Last week, the California Supreme Court held that private litigants may not recover unpaid wages under the Labor Code Private Attorneys General Act (“PAGA”). See ZB, N.A. v. Superior Court (Lawson) (Cal. S. Ct. Sept. 12, 2019).
In a rearguard effort to fight employment arbitration agreements, which usually include class action waivers, plaintiffs’ lawyers have been routinely filing PAGA representative actions in an effort to stay in court and out of arbitration. Plaintiffs relied on Thurman v. Bayshore Transit Management, Inc., 203 Cal. App. 4th 1112 (2012), to argue that, in addition to obtaining the PAGA penalties, they also could recover underlying unpaid wages under Section 558 of the Labor Code. Essentially, Plaintiffs have been seeking the same recovery they otherwise would have obtained through a class action.
By circumventing their class action waivers and seeking unpaid wages in the PAGA action, Plaintiffs have attempted to revive class action claims for unpaid wages and turned PAGA claims into “sloppy class actions.” The result has been grossly inflated settlement demands—and higher potential verdicts. Happily, Lawson forecloses this attempted end-run around class action waivers and the misinterpretation of Labor Code Section 558.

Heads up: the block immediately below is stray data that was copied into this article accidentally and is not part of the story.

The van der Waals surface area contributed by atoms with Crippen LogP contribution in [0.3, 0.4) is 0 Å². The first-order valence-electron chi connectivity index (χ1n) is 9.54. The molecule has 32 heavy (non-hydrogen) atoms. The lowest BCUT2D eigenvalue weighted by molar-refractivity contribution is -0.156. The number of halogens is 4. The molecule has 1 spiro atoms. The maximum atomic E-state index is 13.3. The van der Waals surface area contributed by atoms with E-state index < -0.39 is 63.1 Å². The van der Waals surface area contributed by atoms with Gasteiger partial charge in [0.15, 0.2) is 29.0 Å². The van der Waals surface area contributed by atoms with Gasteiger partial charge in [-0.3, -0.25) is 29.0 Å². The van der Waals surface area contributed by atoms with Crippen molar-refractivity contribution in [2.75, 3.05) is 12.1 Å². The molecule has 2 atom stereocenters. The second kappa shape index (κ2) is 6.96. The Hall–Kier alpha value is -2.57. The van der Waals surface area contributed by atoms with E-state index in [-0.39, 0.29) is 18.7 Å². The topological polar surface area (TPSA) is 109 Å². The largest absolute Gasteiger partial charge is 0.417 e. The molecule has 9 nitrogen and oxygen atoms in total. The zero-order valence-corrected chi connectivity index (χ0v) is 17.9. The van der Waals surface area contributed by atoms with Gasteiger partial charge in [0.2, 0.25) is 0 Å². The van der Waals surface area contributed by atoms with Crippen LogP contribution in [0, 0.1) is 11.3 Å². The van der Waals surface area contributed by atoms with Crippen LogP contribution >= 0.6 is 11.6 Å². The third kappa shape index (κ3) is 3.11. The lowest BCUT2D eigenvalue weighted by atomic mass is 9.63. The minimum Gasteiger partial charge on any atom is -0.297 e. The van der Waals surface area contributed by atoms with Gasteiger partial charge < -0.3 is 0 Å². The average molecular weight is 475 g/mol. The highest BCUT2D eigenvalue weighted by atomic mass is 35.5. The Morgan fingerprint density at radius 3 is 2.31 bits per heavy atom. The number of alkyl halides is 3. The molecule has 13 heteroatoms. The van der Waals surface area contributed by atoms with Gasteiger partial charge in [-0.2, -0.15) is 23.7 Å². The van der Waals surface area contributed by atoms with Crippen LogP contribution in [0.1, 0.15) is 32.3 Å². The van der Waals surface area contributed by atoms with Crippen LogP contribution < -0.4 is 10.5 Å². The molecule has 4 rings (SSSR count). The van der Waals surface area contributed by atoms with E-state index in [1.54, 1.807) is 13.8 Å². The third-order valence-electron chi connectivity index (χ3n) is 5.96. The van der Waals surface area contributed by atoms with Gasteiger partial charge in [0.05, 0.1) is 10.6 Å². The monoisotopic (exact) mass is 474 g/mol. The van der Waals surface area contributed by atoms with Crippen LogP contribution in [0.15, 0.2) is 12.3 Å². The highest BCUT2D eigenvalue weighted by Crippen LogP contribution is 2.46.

In last week’s ruling, the Supreme Court rejected Thurman’s conclusion and noted that “[d]eeming … unpaid wages … to be a civil penalty … cannot be squared with the understanding of that term under the PAGA.” The Court held that “the civil penalties a plaintiff may seek under … [the Labor Code] through the PAGA do not include the ‘amount sufficient to recover underpaid wages.’”
Lawson therefore significantly reduces the amount of potential exposure employers face in lawsuits brought under the PAGA. Although PAGA penalties often far eclipse the potential underlying wage liability, Lawson restricts recovery to actual civil penalties—not unpaid wages—and deprives plaintiffs’ lawyers of a workaround to class action waivers in arbitration agreements.